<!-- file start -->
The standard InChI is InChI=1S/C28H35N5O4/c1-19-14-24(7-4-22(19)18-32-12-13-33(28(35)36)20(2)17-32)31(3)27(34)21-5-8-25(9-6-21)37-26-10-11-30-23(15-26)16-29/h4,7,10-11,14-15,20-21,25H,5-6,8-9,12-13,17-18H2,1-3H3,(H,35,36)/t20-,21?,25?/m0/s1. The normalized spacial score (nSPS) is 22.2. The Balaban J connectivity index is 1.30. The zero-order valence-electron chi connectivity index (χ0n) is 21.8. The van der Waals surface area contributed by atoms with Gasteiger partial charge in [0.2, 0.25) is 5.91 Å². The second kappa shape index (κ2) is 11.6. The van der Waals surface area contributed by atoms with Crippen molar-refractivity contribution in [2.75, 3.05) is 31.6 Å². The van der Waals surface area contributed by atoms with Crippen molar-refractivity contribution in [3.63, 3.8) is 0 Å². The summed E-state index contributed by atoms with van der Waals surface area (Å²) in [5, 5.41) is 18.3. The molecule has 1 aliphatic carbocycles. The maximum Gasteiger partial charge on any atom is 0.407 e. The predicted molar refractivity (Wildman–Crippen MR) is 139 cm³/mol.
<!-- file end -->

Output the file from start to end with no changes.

The standard InChI is InChI=1S/C28H35N5O4/c1-19-14-24(7-4-22(19)18-32-12-13-33(28(35)36)20(2)17-32)31(3)27(34)21-5-8-25(9-6-21)37-26-10-11-30-23(15-26)16-29/h4,7,10-11,14-15,20-21,25H,5-6,8-9,12-13,17-18H2,1-3H3,(H,35,36)/t20-,21?,25?/m0/s1. The normalized spacial score (nSPS) is 22.2. The Balaban J connectivity index is 1.30. The zero-order valence-electron chi connectivity index (χ0n) is 21.8. The van der Waals surface area contributed by atoms with Gasteiger partial charge in [0.2, 0.25) is 5.91 Å². The second kappa shape index (κ2) is 11.6. The van der Waals surface area contributed by atoms with Crippen molar-refractivity contribution in [2.75, 3.05) is 31.6 Å². The van der Waals surface area contributed by atoms with Crippen molar-refractivity contribution in [3.63, 3.8) is 0 Å². The summed E-state index contributed by atoms with van der Waals surface area (Å²) in [5, 5.41) is 18.3. The molecule has 1 aliphatic carbocycles. The maximum Gasteiger partial charge on any atom is 0.407 e. The predicted molar refractivity (Wildman–Crippen MR) is 139 cm³/mol.